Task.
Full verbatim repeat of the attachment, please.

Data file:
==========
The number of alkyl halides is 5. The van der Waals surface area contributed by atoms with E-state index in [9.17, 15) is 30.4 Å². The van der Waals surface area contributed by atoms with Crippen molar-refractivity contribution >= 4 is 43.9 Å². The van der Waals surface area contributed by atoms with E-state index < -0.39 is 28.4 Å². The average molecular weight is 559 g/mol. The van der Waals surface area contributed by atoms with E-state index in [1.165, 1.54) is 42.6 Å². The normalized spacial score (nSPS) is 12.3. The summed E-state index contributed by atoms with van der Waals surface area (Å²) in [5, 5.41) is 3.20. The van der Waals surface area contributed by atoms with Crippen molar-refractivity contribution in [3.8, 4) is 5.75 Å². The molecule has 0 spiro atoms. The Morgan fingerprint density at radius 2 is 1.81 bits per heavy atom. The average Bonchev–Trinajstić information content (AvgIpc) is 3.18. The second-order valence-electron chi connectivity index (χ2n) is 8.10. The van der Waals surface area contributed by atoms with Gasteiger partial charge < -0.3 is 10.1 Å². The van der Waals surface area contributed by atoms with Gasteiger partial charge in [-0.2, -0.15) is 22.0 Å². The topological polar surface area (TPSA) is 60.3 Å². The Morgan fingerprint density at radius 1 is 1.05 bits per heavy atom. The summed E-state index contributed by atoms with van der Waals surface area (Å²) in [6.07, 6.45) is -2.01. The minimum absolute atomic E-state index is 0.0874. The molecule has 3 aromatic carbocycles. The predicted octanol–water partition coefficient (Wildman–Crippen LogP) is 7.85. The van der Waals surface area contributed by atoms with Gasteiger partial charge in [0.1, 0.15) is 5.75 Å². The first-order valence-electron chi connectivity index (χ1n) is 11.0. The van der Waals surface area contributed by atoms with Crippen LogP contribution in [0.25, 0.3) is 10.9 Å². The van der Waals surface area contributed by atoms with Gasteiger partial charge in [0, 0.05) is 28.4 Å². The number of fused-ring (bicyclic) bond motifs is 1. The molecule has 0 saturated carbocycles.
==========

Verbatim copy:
The number of alkyl halides is 5. The van der Waals surface area contributed by atoms with E-state index in [9.17, 15) is 30.4 Å². The van der Waals surface area contributed by atoms with Crippen molar-refractivity contribution >= 4 is 43.9 Å². The van der Waals surface area contributed by atoms with E-state index < -0.39 is 28.4 Å². The average molecular weight is 559 g/mol. The van der Waals surface area contributed by atoms with E-state index in [1.165, 1.54) is 42.6 Å². The normalized spacial score (nSPS) is 12.3. The summed E-state index contributed by atoms with van der Waals surface area (Å²) in [5, 5.41) is 3.20. The van der Waals surface area contributed by atoms with Crippen molar-refractivity contribution in [3.8, 4) is 5.75 Å². The molecule has 0 spiro atoms. The Morgan fingerprint density at radius 2 is 1.81 bits per heavy atom. The average Bonchev–Trinajstić information content (AvgIpc) is 3.18. The second-order valence-electron chi connectivity index (χ2n) is 8.10. The van der Waals surface area contributed by atoms with Gasteiger partial charge < -0.3 is 10.1 Å². The van der Waals surface area contributed by atoms with Gasteiger partial charge in [-0.2, -0.15) is 22.0 Å². The topological polar surface area (TPSA) is 60.3 Å². The Morgan fingerprint density at radius 1 is 1.05 bits per heavy atom. The summed E-state index contributed by atoms with van der Waals surface area (Å²) in [6.07, 6.45) is -2.01. The minimum absolute atomic E-state index is 0.0874. The molecule has 3 aromatic carbocycles. The predicted octanol–water partition coefficient (Wildman–Crippen LogP) is 7.85. The van der Waals surface area contributed by atoms with Gasteiger partial charge in [0.1, 0.15) is 5.75 Å². The first-order valence-electron chi connectivity index (χ1n) is 11.0. The van der Waals surface area contributed by atoms with Crippen LogP contribution in [0.25, 0.3) is 10.9 Å². The van der Waals surface area contributed by atoms with Gasteiger partial charge in [0, 0.05) is 28.4 Å². The number of fused-ring (bicyclic) bond motifs is 1. The molecule has 0 saturated carbocycles.